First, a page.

A triangle is a wonderful shape to play with. There are many ways to fit knitted triangles together to construct various projects, both two-dimensional and three-dimensional. Weldon’s Practical Needlework has an inventive way to construct an afghan. Knit a number of triangles; sew six triangles together for a hexagon motif; join many hexagons for a sizable afghan.
What we call an afghan today, the Victorians described as a knitted quilt in Weldon’s. Afghans can be made all in one piece or in multiple pieces then joined together for the whole. In the case of the afghan described above, the advantage is that each triangular piece is knitted the same and separately, to be sewn together when an adequate number are made for a larger overall pattern.
I particularly like the description included with the instructions for the Ridged Hexagon for a Quilt in Weldon’s Practical Knitter, Seventeenth Series included in Weldon’s Practical Needlework, Volume 6: “[T]he pattern is especially easy, being nothing but quite plain knitting, and, without seeing a completed quilt, it will scarcely be believed how beautiful it is, owing to the shades of light and shadow that apparently play upon the surface.” The Ridged Hexagon design looks like you would need to purl some as well, but in fact the instructions have you turn the work every four rounds, so you do in fact work “plain knitting” throughout!
The pattern in Weldon’s calls for a fine cotton yarn, and UK size 16 steel knitting needles, which is a size 0 in American terms or 2 mm European. Yikes! This fine gauge would require many hours of knitting for a bed covering and be less substantial in weight than what I envision for an afghan. I like being encased in a worsted or bulky womb of wool. Those Victorians, how did they stay warm?
But I wanted to play with the triangles. My results are below.
For my first sample (the blue triangle), I chose a light sportweight wool and worked on a size 5 (3.75 mm) needle. In my swatch, I cast on all stitches onto a short 16-inch circular needle, with markers defining each side of the triangle. I worked on the circular needle until I needed to switch to double-pointed needles to continue decreasing to the middle of the triangle.
For my second sample (the magenta triangle), I chose a heavierworsted-weight singles, cast on fewer stitches for a smaller triangle, and worked entirely on double- pointed needles size 7 (4.5 mm). The size of the triangle may be customized as long as a multiple of 4 plus 3 is employed. Also, the number of ridges needs to be an odd number so that the purl ridge may be on the outer edge as well as the center; thus, the multiple of four also needs to be an even multiple of eight plus 3 to accomplish that goal. I cast on 19 stitches for each side of this small piece—57 total.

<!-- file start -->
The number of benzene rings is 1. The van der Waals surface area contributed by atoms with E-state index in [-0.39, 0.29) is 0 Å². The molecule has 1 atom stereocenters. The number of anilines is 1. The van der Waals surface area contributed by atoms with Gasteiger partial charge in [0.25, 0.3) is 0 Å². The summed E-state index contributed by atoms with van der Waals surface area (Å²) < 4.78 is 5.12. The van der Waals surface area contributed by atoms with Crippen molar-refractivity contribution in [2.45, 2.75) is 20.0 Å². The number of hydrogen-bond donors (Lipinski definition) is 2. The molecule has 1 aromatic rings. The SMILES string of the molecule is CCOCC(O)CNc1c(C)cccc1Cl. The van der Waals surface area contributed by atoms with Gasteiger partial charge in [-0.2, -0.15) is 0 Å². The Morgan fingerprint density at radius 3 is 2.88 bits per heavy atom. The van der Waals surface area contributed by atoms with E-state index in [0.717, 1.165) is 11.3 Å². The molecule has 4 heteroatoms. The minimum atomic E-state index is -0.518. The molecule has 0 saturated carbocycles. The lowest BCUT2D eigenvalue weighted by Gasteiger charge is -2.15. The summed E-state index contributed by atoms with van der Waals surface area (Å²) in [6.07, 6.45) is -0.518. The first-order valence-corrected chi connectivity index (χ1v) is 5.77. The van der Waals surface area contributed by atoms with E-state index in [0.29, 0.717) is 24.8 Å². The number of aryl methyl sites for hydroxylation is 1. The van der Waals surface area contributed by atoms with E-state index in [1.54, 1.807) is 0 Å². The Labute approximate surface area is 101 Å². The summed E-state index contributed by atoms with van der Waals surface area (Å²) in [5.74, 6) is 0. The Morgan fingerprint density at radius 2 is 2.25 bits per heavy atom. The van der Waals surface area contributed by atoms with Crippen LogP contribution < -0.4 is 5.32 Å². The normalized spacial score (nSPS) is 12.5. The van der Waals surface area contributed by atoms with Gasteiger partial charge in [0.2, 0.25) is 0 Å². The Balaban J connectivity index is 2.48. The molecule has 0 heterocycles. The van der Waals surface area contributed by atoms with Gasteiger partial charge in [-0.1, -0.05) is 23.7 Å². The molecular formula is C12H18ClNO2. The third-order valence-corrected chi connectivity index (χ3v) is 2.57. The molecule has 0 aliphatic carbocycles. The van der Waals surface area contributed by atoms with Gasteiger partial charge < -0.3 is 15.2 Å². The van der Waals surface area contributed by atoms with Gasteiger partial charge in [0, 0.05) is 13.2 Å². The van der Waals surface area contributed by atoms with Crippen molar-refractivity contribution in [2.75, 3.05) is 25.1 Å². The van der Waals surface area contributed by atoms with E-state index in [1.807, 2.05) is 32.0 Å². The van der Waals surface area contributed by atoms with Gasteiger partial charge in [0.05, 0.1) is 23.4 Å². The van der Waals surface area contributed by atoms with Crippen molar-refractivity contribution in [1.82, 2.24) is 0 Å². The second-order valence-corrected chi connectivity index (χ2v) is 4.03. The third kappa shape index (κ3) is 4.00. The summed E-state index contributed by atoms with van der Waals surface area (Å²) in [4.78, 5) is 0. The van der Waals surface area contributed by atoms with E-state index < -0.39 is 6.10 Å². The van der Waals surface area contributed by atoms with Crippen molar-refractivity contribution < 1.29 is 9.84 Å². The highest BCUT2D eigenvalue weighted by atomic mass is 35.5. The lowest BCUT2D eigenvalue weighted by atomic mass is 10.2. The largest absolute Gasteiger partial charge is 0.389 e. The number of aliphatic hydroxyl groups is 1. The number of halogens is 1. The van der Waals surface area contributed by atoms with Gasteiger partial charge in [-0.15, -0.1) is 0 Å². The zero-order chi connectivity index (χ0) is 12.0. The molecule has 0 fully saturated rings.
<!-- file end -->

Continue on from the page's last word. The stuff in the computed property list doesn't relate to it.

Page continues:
Weldon’s instructions begin with casting on 37 stitches on each of three dpns. An initial round is knit with no decreases, followed by three rounds with decreases: slip 1, knit 1, psso at the end of each dpn, decreasing 3 stitches per round. Every four rounds the work is turned, changing direction, thus creating alternating knit and purl ridges, an undulating texture, yet all achieved with the knit stitch alone. In Round 5, the text is somewhat obscure: “Turn the work so that the last stitch of the third needle will now be the first stitch of the first needle, [completely understandable so far] and, to prevent making a hole by turning, pass the under thread of the last stitch on the right-hand needle on to the left-hand pin, and knit it together with the last stitch.” Wait, what? What is meant by the under thread? The purl bump just under the needle? The thread that goes from last stitch to the next and between the needles? A leg of the stitch below the one on the needle? Do this before turning or after turning?
I tried all manner of techniques to achieve a smooth transition for changing direction and avoiding a hole with the mysterious under thread, to no acceptable solution. I resolved my dilemma by wrapping the first stitch on the left needle with short-row technique before turning, then turning the work, and proceeding in the change of direction. (I wrapped as follows: slip next stitch purlwise, bring working yarn forward between needles, replace stitch back to left needle, then turn work.) This appeared quite smooth between the knit and purl ridge textures, and most like the illustration. I am as yet baffled what an under thread refers to in this instance.
Weldon’s continues: “Rounds 6, 7, and 8: Knit plain to within 2 stitches of the end of the first needle, slip 1 stitch, knit 1, pass the slipped stitch over, and work the same on each of the other two needles.” Repeat Rounds 5 through 8 “until the triangle is decreased to 1 stitch on each needle. With a yarn needle sew the three stitches up closely and neatly to form the center of the triangle.” That’s it! And you are merrily on your way to constructing a multitude of triangles. My pencil drawing shows a column of triangles each placed in opposite direction for a nifty scarf. Three triangles sewn together pyramid style with a fourth triangle as the base, then stuffed would make a charming toy for a toddler, or a kitty, or for just admiring. Of course, you can go all out and knit a landscape of triangles for an afghan . . .
There are knitters who like to have more than one project in process at any given time, and there are knitters who like to focus on one project and finish it before moving on to the next project. You know who you are. Regardless of your particular bent, there are certainly times when a small object to knit is preferable. Time constraints, travel constraints, or a simple need to be able to pick up a small bit of knitting with an easily memorized pattern and get right after it can be amazingly motivating, not to mention amazingly fun, amazingly satisfying.
Triangulate your new knitting project!